RNN Layers - from Wikipedia

Conceptually, you can think of this RNN as a very deep fully connected network that we have “unrolled.” In this conceptual model, each layer of the network takes two inputs instead of the one we are used to:

RNN Layers unrolled

Recall that in our original fully connected network, we had a matrix multiplication operation like:

y = W x

The simplest way to add our second input to this operation is to just concatenate it to our hidden state:

h i d d e n i = W h i d d e n i-1 | x

where in this case the “|” stands for concatenate. As with our fully connected network, we can apply an activation function to the output of our matrix multiplication to obtain our new state:

h i d d e n i = f W h i d d e n i-1 | x

With this interpretation of our RNN, we also can easily understand how it can be trained: we simply treat the RNN as we would an unrolled fully connected network and train it normally. This is referred to in literature as backpropagation through time (BPTT). If we have very long inputs, it is common to split them into smaller-sized pieces and train each piece independently. While this does not work for every problem, it is generally safe and is a widely used technique.

Vanishing gradients and LSTMs

Our naive RNN unfortunately tends to perform more poorly than we would like for long input sequences. This is because its structure makes it likely to encounter the “vanishing gradients” problem. Vanishing gradients result from the fact that our unrolled network is very deep. Each time we go through an activation function, there’s a chance it will result in a small gradient getting passed through (for instance, ReLU activation functions have a zero gradient for any input < 0). Once this happens for a single unit, no more training can be passed down further through the network via that unit. This results in an ever-sparser training signal as we go down. The observed result is extremely slow or nonexistent learning of the network.

To combat this, researchers developed an alternative mechanism for building RNNs. The basic model of unrolling our state over time is kept, but instead of doing a simple matrix multiply followed by the activation function, we have a more complex way of passing our state forward (source: Wikipedia):

LSTM Architecture

A long short-term memory network (LSTM) replaces our single matrix multiplication with four, and introduces the idea of gates that are multiplied with a vector. The key behavior that enables an LSTM to learn more effectively than vanilla RNNs is that there is always a path from the final prediction to any layer that preserves gradients. The details of how it accomplishes this are beyond the scope of this chapter, but several excellent tutorials exist on the web.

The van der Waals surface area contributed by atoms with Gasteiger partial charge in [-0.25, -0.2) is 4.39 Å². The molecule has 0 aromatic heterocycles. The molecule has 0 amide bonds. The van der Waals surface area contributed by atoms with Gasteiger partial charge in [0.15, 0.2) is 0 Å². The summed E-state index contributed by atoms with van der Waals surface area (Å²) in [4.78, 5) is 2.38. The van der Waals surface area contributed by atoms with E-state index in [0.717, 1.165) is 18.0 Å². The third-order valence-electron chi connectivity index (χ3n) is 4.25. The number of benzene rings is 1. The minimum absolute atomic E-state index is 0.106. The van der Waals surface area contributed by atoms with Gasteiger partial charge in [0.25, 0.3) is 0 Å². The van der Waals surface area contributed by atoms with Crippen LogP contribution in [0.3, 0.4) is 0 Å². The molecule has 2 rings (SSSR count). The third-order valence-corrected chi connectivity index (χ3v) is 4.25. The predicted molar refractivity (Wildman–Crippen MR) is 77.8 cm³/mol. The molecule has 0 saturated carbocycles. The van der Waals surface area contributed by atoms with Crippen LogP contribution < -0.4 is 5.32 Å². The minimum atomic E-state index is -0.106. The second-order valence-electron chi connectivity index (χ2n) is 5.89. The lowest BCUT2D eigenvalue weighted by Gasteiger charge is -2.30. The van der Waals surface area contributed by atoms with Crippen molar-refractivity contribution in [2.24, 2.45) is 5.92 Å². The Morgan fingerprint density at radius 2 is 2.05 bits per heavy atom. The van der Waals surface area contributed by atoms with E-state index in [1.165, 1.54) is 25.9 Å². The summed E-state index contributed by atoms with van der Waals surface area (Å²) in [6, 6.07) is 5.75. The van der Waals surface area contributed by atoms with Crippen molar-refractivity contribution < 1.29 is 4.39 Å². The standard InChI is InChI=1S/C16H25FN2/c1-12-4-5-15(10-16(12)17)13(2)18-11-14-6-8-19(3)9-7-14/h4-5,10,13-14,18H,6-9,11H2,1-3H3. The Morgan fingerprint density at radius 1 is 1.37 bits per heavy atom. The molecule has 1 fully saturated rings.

Adversarial Networks and Autoencoders

Adversarial networks and autoencoders do not introduce new structural components, like the networks we’ve talked about so far. Instead, they use the structure most appropriate to the problem: an adversarial network or autoencoder for images will use convolutions, for example. Where they differ is in how they are trained. Most normal networks are trained to predict an output (is this a cat?) from an input (a picture):

Cat detection

Autoencoders are instead trained to output back the image they are presented:

Auto encoding cats

Why would we want to do this? If the hidden layers in the middle of our network contain a representation of the input image that has (significantly) less information than the original image yet from which the original image can be reconstructed, then this results in a form of compression: we can take any image and represent it just by the values from the hidden layer. One way to think about this is that we take the original image and use the network to project it into an abstract space. Each point in that space can then be converted back into an image.

Autoencoders have been successfully applied to small images, but the mechanism for training them does not scale up to larger problems. The space in the middle from which the images are drawn is in practice not “dense” enough, and many of the points don’t actually represent coherent images.

We’ll seen an example of an autoencoder network in Chapter 13.

Adversarial networks are a more recent model that can actually generate realistic images. They work by splitting the problem into two parts: a generator network and a discriminator network. The generator network takes a small random seed and produces a picture (or text). The discriminator network tries to determine if an input image is “real” or if it came from the generator network.

When we train our adversarial model, we train both of these networks at the same time:

Adverserial Networks

We sample some images from our generator network and feed them through our discriminator network. The generator network is rewarded for producing images that can fool the discriminator. The discriminator network also has to correctly recognize real images (it can’t just always say an image is a fake). By making the networks compete against each other, this procedure can result in a generator network that produces high-quality natural images. Chapter 14 shows how we can use generative adversarial networks to generate icons.

Conclusion